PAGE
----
Tuesday, March 31, 2009

Indian stocks: substantial currency losses?

Until sometime last year, betting on Indian rupee appreciation seemed like a sure shot one way bet. The BRICs 2050 hoopla certainly helped ignite the animal spirits. Corporations who should have been hedging currency risks actually started speculating instead, trying to “benefit” from their currency exposure.(See this paper and presentation which further explore the existence of one way currency bets amongst private sector companies in India)

Well, came across an article which documents the extent of this activity. It discusses the possibility that the Indian companies could face currency translation losses of approximately 20% of their profits in the current quarter. This number might actually be on the low side as all companies do not disclose their foreign currency borrowings separately. (Note that Indian companies only have to disclose their balance sheet once a year, and Indian fiscal year runs from April - March). I suspect a few sectors/companies could face the brunt of these losses. From the Financial Express:

The rupee has depreciated by about 21 per cent over the past one year. As a result, the borrowing cost is higher by nearly Rs 45,000crore. From Rs 2.1 lakh crore to Rs 2.54 lakh crore.The aggregate profits of these 849 companies in 2007-08 was Rs 2.4 lakh crore. This is estimated to have fallen to Rs 2.2 lakh crore by 2008-09. Thus, the Rs 45,000 crore hit would eat away about 20 per cent of the profits before tax of these companies.

There are two caveats. First, the estimate made above could be slightly lower than the actual borrowings of companies because all companies do not disclose their foreign currency borrowings separately. Secondly, some individual companies, possibly some very large companies, could be hit significantly more severely than the average 20 per cent estimated above.

If this wasn’t bad enough, the Confederation of Indian Industries (CII) has requested the “changing of accounting rules” so that companies can avoid taking a charge for this loss in the upcoming quarter (I wonder why they weren’t requesting this when these same companies were booking profits because of currency effects 2-3 years earlier?). From the same article:

The Confederation of Indian Industry (CII) has proposed that the losses (or gains) arising from changes in the value of foreign currency assets and liabilities because of exchange rate fluctuations not be charged to the profit and loss account of the period of this change. The fear is that because the rupee has depreciated substantially in recent months, companies may be forced to report large losses in the coming quarter ended March 2009, and also in the annual financial statements that end in March 2009.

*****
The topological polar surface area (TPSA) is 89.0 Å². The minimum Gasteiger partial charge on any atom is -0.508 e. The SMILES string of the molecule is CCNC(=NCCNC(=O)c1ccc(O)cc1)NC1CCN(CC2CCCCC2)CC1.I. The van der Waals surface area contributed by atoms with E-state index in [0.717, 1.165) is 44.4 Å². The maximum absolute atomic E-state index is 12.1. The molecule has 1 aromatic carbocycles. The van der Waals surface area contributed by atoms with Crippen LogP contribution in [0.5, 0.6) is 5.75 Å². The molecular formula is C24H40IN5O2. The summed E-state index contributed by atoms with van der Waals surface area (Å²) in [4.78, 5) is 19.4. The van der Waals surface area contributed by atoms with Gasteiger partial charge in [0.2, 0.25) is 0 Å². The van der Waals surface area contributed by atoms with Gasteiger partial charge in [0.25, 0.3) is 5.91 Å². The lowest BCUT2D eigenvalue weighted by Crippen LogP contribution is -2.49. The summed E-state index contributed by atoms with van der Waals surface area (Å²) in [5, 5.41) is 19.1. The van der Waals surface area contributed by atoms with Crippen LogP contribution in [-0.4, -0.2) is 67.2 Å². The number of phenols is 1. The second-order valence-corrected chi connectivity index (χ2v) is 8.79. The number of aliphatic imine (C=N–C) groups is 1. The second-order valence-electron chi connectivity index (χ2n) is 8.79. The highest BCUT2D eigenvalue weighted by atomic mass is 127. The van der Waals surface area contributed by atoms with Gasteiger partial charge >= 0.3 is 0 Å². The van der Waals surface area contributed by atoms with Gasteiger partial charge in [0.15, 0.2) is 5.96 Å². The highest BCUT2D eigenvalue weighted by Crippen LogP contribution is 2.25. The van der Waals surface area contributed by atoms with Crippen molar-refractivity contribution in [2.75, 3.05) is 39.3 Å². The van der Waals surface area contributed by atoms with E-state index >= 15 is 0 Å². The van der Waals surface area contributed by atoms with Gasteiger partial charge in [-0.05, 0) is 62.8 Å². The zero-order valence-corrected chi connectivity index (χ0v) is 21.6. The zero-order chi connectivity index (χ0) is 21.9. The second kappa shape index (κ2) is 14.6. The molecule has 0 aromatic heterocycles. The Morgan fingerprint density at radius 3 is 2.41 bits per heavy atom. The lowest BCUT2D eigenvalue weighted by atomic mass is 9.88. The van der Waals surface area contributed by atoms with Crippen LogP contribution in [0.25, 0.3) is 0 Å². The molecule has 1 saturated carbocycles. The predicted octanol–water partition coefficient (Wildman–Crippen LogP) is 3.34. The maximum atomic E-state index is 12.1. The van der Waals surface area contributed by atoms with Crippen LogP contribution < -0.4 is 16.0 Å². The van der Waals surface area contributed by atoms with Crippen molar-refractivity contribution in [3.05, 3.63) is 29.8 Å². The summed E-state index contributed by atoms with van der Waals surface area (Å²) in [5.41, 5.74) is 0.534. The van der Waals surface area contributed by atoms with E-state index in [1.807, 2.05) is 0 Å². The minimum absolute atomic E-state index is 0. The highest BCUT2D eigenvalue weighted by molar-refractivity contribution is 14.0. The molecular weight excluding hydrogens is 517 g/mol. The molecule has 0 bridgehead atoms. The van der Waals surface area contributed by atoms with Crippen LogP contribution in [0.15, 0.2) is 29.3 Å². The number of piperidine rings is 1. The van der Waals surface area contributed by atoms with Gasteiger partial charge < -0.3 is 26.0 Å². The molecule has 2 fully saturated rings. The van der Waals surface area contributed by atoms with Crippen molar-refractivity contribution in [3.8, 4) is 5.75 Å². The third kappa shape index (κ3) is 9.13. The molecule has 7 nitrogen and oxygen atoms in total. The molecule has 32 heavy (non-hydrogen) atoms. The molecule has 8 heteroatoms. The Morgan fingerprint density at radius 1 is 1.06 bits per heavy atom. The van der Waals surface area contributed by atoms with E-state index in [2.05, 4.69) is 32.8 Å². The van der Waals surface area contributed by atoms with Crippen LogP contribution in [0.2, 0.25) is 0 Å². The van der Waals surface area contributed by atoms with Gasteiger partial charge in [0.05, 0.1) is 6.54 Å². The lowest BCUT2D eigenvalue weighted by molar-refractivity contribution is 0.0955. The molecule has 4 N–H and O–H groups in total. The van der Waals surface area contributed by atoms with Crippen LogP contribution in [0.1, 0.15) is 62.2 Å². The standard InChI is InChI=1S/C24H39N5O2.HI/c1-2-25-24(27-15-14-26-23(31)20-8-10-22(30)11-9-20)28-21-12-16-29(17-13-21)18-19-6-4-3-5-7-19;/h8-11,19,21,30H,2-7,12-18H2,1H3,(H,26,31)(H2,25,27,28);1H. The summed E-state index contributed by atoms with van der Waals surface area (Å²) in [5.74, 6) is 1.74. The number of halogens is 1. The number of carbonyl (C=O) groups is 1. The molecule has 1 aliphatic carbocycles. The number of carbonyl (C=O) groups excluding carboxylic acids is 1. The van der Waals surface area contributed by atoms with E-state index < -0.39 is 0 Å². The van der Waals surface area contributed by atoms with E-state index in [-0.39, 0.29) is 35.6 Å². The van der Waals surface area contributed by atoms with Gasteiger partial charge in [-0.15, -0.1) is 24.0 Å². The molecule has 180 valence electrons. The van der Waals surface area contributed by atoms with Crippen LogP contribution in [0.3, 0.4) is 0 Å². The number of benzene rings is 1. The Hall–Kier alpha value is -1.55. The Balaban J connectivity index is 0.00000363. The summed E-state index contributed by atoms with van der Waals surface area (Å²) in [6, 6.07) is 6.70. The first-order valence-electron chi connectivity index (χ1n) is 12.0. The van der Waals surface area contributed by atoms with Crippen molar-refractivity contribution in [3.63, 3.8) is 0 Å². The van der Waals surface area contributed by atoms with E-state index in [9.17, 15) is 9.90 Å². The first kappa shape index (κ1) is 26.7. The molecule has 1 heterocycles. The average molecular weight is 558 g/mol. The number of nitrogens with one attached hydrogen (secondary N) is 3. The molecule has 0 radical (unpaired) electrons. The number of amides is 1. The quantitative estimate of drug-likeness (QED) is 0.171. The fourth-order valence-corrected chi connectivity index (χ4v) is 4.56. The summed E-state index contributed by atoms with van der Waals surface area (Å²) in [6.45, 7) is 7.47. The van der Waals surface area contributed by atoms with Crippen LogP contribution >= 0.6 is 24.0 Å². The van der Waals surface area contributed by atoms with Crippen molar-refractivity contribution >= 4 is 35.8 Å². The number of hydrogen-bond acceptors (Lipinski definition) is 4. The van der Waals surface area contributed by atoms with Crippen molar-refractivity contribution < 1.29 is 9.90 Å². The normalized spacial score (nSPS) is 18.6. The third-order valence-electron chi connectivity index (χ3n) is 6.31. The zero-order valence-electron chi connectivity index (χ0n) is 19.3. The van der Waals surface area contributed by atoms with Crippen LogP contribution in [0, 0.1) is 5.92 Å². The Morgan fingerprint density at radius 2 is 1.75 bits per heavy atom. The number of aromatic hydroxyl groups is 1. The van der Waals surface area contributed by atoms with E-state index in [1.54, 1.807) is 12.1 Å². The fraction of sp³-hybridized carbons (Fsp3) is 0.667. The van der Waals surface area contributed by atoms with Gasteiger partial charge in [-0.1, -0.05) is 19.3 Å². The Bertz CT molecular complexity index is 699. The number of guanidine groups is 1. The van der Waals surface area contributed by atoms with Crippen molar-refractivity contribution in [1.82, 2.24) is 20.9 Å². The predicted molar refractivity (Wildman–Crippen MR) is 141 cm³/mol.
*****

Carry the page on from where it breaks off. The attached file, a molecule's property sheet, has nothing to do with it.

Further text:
India is already facing extra scrutiny thanks to Satyam, and this proposal for a hasty and haphazard accounting change could worsen investor confidence in the Indian markets.

Stay tuned.

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Friday, March 27, 2009

Book Review: Tipping Point by Malcolm Gladwell

I recently read Malcolm Gladwell's Tipping Point and wanted to review it. Tipping Point is the name given to that one dramatic moment in an epidemic when everything can change all at once. It essentially describes natural events and phenomena which exhibit the properties of geometric progression with an exponential growth. A small increase in a cause(input) can have an exponentially big effect (output). Change becomes obvious at one dramatic moment.

I especially liked the part where he discusses how your social environment plays a bigger role in shaping your personality and intelligence than heredity. Peer groups shape your character and personality more then your parents do. Your dorm roommate is a bigger determinant of your college performance than the quality of the college you go to!

He talks about the changes in our society: the rise of isolation, particularly among teens, and the rise of immunity in communication. Teens construct their own social and material worlds. We've given them time to spend amongst themselves and less time in the company of adults.

If you are interested in reading a more detailed review of the book, you can read this Wikipedia page. You can buy the book from Amazon by clicking on the link below: